Protest; ethnic and racial diversity
Dr. Richard Day, a Queen's sociologist, is an expert in contemporary forms of radical protest and social transformation. He can comment on the characteristics and implications of the anti-war demonstrations currently occurring around the world, and can discuss the links between these protests and the anti-globalization movement.
Dr. Day, a political activist whose research involves direct participation in social movements, notes that while much of the anti-war activity is of a conventional sort - e.g. letter writing, mass public gatherings - some of it involves direct action designed to hamper the war efforts of the US, UK and Australia. Even though activities of the latter type tend to get little coverage, they are important as indicators of the high level of committed opposition not only to the war in Iraq, but to the globalizing ambitions of the United States and its hastily assembled 'coalition'. They are also characteristic of the anarchist currents which flow strongly through contemporary social movements.
Dr. Day also specializes in ethnic and racial diversity and can speak about the current situation in Iraq from this point of view. He argues that the U.S.-led 'conquer, destroy and rebuild' strategy can only fail in the long run, particularly in a country that is already suffering from the problems which result from violent incorporation of many distinct peoples into a single state. There might be some lessons to be learned from similar situations - Northern Ireland, India/Pakistan, Palestine - and of course the ongoing conflicts between English Canada and the Quebecois and Aboriginal peoples it presumed to conquer so long ago.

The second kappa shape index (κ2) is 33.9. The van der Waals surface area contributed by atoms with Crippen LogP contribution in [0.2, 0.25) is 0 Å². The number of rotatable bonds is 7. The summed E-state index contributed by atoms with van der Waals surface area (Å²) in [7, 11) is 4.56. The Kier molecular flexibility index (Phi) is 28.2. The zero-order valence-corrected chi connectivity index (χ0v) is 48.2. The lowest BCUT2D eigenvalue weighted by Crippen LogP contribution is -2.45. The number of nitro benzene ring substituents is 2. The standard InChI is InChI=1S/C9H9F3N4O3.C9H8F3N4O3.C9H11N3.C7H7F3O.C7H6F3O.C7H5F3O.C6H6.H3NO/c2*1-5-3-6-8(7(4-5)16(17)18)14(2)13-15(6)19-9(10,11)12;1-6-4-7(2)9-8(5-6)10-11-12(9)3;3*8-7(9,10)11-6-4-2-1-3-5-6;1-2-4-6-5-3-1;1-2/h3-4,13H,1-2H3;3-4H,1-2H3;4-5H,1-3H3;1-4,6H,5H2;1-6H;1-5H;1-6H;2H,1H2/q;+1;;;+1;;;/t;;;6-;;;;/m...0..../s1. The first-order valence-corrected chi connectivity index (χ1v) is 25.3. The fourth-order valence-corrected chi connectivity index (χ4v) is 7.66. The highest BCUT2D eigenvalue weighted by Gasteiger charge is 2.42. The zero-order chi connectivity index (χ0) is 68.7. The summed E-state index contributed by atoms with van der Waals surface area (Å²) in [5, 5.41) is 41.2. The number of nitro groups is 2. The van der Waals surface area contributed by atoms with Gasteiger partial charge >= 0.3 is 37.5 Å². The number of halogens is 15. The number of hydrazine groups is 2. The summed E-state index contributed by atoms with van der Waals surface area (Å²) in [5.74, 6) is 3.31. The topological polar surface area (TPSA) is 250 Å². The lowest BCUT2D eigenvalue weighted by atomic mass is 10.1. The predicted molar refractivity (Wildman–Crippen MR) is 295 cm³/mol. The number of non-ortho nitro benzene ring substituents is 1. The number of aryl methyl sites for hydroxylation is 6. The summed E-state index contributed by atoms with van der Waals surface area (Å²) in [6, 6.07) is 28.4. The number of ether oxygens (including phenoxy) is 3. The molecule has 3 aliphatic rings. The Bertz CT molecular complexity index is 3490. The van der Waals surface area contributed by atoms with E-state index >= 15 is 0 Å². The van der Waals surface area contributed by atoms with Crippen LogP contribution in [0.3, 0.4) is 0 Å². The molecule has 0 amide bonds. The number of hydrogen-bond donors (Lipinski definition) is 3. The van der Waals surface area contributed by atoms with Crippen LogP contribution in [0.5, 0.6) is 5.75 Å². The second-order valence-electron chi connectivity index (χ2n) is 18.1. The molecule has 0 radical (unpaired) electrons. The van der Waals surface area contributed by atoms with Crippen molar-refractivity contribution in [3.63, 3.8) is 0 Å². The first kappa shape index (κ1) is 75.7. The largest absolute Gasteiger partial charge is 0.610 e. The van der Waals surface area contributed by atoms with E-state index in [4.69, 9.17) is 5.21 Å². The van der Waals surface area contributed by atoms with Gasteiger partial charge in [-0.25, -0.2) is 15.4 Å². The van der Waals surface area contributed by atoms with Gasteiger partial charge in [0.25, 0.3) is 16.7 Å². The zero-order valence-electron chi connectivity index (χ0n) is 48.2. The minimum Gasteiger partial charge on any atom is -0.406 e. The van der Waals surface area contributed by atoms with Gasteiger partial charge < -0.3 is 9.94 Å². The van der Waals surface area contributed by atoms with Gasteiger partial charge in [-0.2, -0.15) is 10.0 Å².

Dr Day's recent publications include Multiculturalism and the History of Canadian Diversity, from University of Toronto Press (2000); "Ethics, Affinity, and the Coming Communities," in Philosophy and Social Criticism (2001); and "The University as Anarcho-Community," in I. Angus (ed) Anarcho-modernism: Essays in Honour of Jerry Zaslove (2001). He has presented papers on what he calls the "newest social movements" at conferences in Canada, the US, and Britain, and is currently writing a book on this topic to be published by Pluto Press. This work is supported by a three-year grant from the Social Sciences and Humanities Research Council of Canada.
He has participated in a number of anti-globalization convergences, from the 1997 APEC meetings in Vancouver to the Kananaskis G8 meetings in 2002. He is a founding member of the BC Society for Alternatives in Education, which along with other community groups sponsors Critical U., an experiment in community education based in Vancouver's Commercial Drive neighbourhood. He is also active in the Kingston anti-war coalition and is an organizer in the campaign for re-regulation of tuition in Ontario. In this capacity he has given several interviews over the past few weeks on CBC radio and television.
Contact: Lorinda Peterson, Queen's News and Media Services, 613.533.6000, ext. 77559, or Nancy Dorrance, Queen's News and Media Services, 613.533.2869.